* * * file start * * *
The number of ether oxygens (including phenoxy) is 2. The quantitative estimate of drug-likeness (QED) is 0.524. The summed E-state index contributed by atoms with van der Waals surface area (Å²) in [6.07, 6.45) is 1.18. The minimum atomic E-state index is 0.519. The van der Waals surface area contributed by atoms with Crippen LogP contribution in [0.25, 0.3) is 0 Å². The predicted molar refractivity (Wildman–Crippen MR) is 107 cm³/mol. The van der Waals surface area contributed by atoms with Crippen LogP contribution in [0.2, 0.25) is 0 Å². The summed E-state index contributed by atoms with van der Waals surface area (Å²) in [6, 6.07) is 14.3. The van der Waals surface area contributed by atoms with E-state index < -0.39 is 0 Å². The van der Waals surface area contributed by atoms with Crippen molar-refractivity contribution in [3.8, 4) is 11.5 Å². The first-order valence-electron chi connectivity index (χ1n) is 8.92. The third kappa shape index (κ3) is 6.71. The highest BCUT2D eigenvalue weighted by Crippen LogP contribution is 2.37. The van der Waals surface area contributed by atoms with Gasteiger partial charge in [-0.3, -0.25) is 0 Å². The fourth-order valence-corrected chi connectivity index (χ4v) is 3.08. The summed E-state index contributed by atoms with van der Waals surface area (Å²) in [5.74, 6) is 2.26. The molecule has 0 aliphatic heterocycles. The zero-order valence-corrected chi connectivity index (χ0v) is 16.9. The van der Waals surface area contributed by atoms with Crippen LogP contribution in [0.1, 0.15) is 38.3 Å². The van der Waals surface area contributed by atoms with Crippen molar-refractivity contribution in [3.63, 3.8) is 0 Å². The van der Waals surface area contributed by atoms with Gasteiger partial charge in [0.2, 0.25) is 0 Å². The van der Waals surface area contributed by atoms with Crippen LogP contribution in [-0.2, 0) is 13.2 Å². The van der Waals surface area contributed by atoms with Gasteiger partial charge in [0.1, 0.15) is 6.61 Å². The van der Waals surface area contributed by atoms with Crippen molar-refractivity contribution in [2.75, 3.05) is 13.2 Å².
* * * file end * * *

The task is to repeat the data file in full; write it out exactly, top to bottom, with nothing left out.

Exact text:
The number of ether oxygens (including phenoxy) is 2. The quantitative estimate of drug-likeness (QED) is 0.524. The summed E-state index contributed by atoms with van der Waals surface area (Å²) in [6.07, 6.45) is 1.18. The minimum atomic E-state index is 0.519. The van der Waals surface area contributed by atoms with Crippen LogP contribution in [0.25, 0.3) is 0 Å². The predicted molar refractivity (Wildman–Crippen MR) is 107 cm³/mol. The van der Waals surface area contributed by atoms with Crippen LogP contribution in [0.2, 0.25) is 0 Å². The summed E-state index contributed by atoms with van der Waals surface area (Å²) in [6, 6.07) is 14.3. The van der Waals surface area contributed by atoms with E-state index < -0.39 is 0 Å². The van der Waals surface area contributed by atoms with Crippen molar-refractivity contribution in [3.8, 4) is 11.5 Å². The first-order valence-electron chi connectivity index (χ1n) is 8.92. The third kappa shape index (κ3) is 6.71. The highest BCUT2D eigenvalue weighted by Crippen LogP contribution is 2.37. The van der Waals surface area contributed by atoms with Gasteiger partial charge in [-0.3, -0.25) is 0 Å². The fourth-order valence-corrected chi connectivity index (χ4v) is 3.08. The summed E-state index contributed by atoms with van der Waals surface area (Å²) in [5.74, 6) is 2.26. The molecule has 0 aliphatic heterocycles. The zero-order valence-corrected chi connectivity index (χ0v) is 16.9. The van der Waals surface area contributed by atoms with Crippen LogP contribution in [0.1, 0.15) is 38.3 Å². The van der Waals surface area contributed by atoms with Crippen molar-refractivity contribution in [3.63, 3.8) is 0 Å². The van der Waals surface area contributed by atoms with Gasteiger partial charge in [0.2, 0.25) is 0 Å². The van der Waals surface area contributed by atoms with Crippen LogP contribution in [-0.2, 0) is 13.2 Å². The van der Waals surface area contributed by atoms with Gasteiger partial charge in [0.1, 0.15) is 6.61 Å². The van der Waals surface area contributed by atoms with Crippen molar-refractivity contribution in [2.75, 3.05) is 13.2 Å².